That is, until this month when…

The November 2009 Daring Bakers Challenge was hosted by Lisa Michele of Parsley, Sage, Desserts and Line Drives. She chose the Italian Pastry, Cannolo (Cannoli is plural), using the cookbooks Lidia’s Italian-American Kitchen by Lidia Matticchio Bastianich and The Sopranos Family Cookbook by Allen Rucker; recipes by Michelle Scicolone, as ingredient/direction guides. She added her own modifications/changes, so the recipe is not 100% verbatim from either book.

I was excited to try my hand at finally making cannoli myself. Already my kitchen was diffuse with a fried food smell—I’ve been on a homemade doughnut kick lately, and I had all the tools I needed thanks to my Mom’s previous endeavor. Using a stand mixer and a pasta roller made short work of the dough component of the whole process. I cut smallish circles of dough to fit the narrow diameter of my cannoli forms. This yielded tiny, two-bite-sized pastries, about 60 if you counted. That’s a lot of dough to fry and a lot of cannoli to eat! For the filling, I made two slightly different batches. I opted to make my own mascarpone (a first!) for the first batch and my own ricotta (also a first!) for the second. For texture and taste, I hands down preferred the mascarpone. After each cannoli was filled and the photos were taken, I was left with a most pleasant predicament. How to distribute them to appreciating mouths? A better part of my week was spent delivering cannoli to friends (a cannoli fairy of sorts), and in the process I even happened to make a few new grateful acquaintances. Openhandedness is a trait, I will always absolutely attribute to receiving from my mother.


Makes 50-60 2” long cannoli

2 cups all-purpose flour

2 TBS sugar

1 tsp unsweetened baking cocoa powder

½ tsp ground cinnamon

½ tsp salt

3 TBS vegetable oil
1 tsp white wine vinegar

Approximately ½ cup sweet Marsala or any white or red wine you have on hand

1 large egg, separated (you will need the egg white but not the yolk)
canola oil for frying – about 2 quarts
½ cup toasted, chopped pistachio nuts
½ cup shaved chocolate


2 lbs mascarpone (or ricotta) cheese, drained

1⅔ cups cup confectioner’s sugar, sifted

½ tsp ground cinnamon
seeds scraped from one vanilla bean

grated zest of one small to medium orange

1. In the bowl of an electric stand mixer or food processor, combine the flour, sugar, cocoa, cinnamon, and salt. Stir in the oil, vinegar, and enough of the wine to make a soft dough. Turn the dough out onto a lightly floured surface and knead until smooth and well blended, about 2 minutes. Shape the dough into a ball. Cover with plastic wrap and let rest in the fridge from 2 hours to overnight.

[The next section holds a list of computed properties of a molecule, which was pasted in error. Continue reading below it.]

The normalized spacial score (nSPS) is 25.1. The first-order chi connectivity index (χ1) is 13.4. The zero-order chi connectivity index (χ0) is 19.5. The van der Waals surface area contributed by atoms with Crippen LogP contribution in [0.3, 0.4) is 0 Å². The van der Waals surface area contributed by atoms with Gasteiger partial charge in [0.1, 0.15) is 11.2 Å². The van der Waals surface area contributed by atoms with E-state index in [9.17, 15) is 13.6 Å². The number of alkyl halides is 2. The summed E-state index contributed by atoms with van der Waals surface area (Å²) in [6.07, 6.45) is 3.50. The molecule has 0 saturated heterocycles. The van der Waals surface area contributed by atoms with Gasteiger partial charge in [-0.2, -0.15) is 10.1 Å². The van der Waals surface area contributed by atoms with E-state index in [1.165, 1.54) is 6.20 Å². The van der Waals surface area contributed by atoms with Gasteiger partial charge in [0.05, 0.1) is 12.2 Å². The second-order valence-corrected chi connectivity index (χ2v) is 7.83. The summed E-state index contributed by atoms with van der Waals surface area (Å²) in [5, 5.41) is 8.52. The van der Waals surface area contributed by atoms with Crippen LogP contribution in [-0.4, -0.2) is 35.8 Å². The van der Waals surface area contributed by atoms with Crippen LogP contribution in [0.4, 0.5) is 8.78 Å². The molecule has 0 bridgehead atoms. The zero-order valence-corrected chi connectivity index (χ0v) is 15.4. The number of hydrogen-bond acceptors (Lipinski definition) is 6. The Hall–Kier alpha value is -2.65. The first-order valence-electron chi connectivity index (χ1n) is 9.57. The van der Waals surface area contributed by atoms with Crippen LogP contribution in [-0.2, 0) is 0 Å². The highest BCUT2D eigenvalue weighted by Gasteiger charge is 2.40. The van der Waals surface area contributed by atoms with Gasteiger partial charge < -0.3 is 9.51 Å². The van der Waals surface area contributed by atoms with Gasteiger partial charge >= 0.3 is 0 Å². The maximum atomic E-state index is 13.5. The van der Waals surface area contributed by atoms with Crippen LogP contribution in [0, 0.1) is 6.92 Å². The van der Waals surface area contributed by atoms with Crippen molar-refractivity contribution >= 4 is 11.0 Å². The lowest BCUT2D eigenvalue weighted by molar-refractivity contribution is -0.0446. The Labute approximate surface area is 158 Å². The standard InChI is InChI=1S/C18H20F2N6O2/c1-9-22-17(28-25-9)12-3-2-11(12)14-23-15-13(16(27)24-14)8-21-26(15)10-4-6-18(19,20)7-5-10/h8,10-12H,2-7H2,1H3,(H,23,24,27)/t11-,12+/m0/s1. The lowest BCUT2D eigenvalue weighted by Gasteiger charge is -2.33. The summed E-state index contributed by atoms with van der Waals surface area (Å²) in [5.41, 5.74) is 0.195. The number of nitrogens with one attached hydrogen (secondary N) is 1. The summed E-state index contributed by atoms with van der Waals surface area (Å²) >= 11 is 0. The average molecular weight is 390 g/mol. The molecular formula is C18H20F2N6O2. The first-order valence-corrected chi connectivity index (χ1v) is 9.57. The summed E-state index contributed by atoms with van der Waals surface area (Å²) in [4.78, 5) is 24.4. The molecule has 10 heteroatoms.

2. Divide the dough into 4 equal pieces. Starting at the middle setting, run one of the pieces of dough through the rollers of a pasta machine. Lightly dust the dough with flour as needed to keep it from sticking. Pass the dough through the machine repeatedly, until you reach the highest or second highest setting. The dough should be about 4 inches wide and thin enough to see your hand through
3. Continue rolling out the remaining dough. If you do not have enough cannoli tubes for all of
the dough, lay the pieces of dough on sheets of plastic wrap and keep them covered until you are ready to use them.
4. Cut out 3 to 5-inch circles (3-inch – small/medium; 4-inch – medium/large; 5-inch;- large. Mine are ~3 inches). Roll the cut out circle into an oval, rolling it larger and thinner if it’s shrunk a little.
5 Oil the outside of the cannoli tubes. Roll a dough oval from the long side around each tube/form and dab a little egg white on the dough where the edges overlap. (Avoid getting egg white on the tube, or the pastry will stick to it.) Press well to seal. Set aside to let the egg white seal dry a little.
6. In a deep heavy saucepan, pour enough oil to reach a depth of 3 inches. Heat the oil to 375°F, or until a small piece of the dough or bread cube placed in the oil sizzles and browns in 1 minute. Have ready a tray or sheet pan lined with paper towels or paper bags.
7. Carefully lower a few of the cannoli tubes into the hot oil. Do not crowd the pan. Fry the shells until golden, about 2 minutes, turning them so that they brown evenly.
8. Lift a cannoli tube with a wire skimmer or large slotted spoon, out of the oil. Using tongs, grasp the cannoli tube at one end. Very carefully remove the cannoli tube with the open sides straight up and down so that the oil flows back into the pan. Place the tube on paper towels or bags to drain. Repeat with the remaining tubes. While they are still hot, grasp the tubes with a potholder and pull the cannoli shells off the tubes with a pair of tongs, or with your hand protected by an oven mitt or towel. Let the shells cool completely on the paper towels. Place shells on cooling rack until ready to fill.
9. Repeat making and frying the shells with the remaining dough. If you are reusing the cannoli tubes, let them cool before wrapping them in the dough.

1. Line a strainer with cheesecloth. Place the mascarpone (or ricotta) in the strainer over a bowl, and cover with plastic wrap and a towel. Weight it down with a heavy jar, and let the mascarpone drain in the refrigerator for several hours to overnight.